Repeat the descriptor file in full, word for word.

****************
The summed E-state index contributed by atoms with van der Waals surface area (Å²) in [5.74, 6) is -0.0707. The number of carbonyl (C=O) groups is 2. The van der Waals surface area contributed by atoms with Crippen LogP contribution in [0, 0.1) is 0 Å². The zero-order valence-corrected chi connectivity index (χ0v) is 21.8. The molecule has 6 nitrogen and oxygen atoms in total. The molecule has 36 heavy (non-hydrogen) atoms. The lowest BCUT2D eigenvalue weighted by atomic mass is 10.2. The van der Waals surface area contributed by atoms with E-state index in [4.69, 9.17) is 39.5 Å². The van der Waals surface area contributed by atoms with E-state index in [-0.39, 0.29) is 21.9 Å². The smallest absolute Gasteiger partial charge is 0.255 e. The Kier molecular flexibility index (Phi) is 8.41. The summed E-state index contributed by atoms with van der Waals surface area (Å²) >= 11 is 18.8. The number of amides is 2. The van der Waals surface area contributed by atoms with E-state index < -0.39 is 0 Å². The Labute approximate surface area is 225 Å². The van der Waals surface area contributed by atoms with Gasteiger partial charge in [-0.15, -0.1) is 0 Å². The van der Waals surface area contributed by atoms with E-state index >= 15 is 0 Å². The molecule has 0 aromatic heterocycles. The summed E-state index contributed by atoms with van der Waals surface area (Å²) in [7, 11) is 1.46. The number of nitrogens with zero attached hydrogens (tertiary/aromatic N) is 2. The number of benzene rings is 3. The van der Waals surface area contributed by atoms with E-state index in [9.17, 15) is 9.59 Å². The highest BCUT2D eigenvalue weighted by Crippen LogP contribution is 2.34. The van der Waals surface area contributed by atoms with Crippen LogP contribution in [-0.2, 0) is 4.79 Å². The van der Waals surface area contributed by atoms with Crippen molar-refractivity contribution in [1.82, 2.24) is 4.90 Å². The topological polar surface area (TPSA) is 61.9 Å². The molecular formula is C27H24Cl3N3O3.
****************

The summed E-state index contributed by atoms with van der Waals surface area (Å²) in [5.74, 6) is -0.0707. The number of carbonyl (C=O) groups is 2. The van der Waals surface area contributed by atoms with Crippen LogP contribution in [0, 0.1) is 0 Å². The zero-order valence-corrected chi connectivity index (χ0v) is 21.8. The molecule has 6 nitrogen and oxygen atoms in total. The molecule has 36 heavy (non-hydrogen) atoms. The lowest BCUT2D eigenvalue weighted by atomic mass is 10.2. The van der Waals surface area contributed by atoms with E-state index in [4.69, 9.17) is 39.5 Å². The van der Waals surface area contributed by atoms with E-state index in [-0.39, 0.29) is 21.9 Å². The smallest absolute Gasteiger partial charge is 0.255 e. The Kier molecular flexibility index (Phi) is 8.41. The summed E-state index contributed by atoms with van der Waals surface area (Å²) >= 11 is 18.8. The number of amides is 2. The van der Waals surface area contributed by atoms with E-state index < -0.39 is 0 Å². The Labute approximate surface area is 225 Å². The van der Waals surface area contributed by atoms with Gasteiger partial charge in [-0.15, -0.1) is 0 Å². The van der Waals surface area contributed by atoms with E-state index >= 15 is 0 Å². The molecule has 0 aromatic heterocycles. The summed E-state index contributed by atoms with van der Waals surface area (Å²) in [7, 11) is 1.46. The number of nitrogens with zero attached hydrogens (tertiary/aromatic N) is 2. The number of benzene rings is 3. The van der Waals surface area contributed by atoms with E-state index in [9.17, 15) is 9.59 Å². The highest BCUT2D eigenvalue weighted by Crippen LogP contribution is 2.34. The van der Waals surface area contributed by atoms with Crippen LogP contribution in [-0.2, 0) is 4.79 Å². The van der Waals surface area contributed by atoms with Crippen molar-refractivity contribution in [1.82, 2.24) is 4.90 Å². The topological polar surface area (TPSA) is 61.9 Å². The molecular formula is C27H24Cl3N3O3.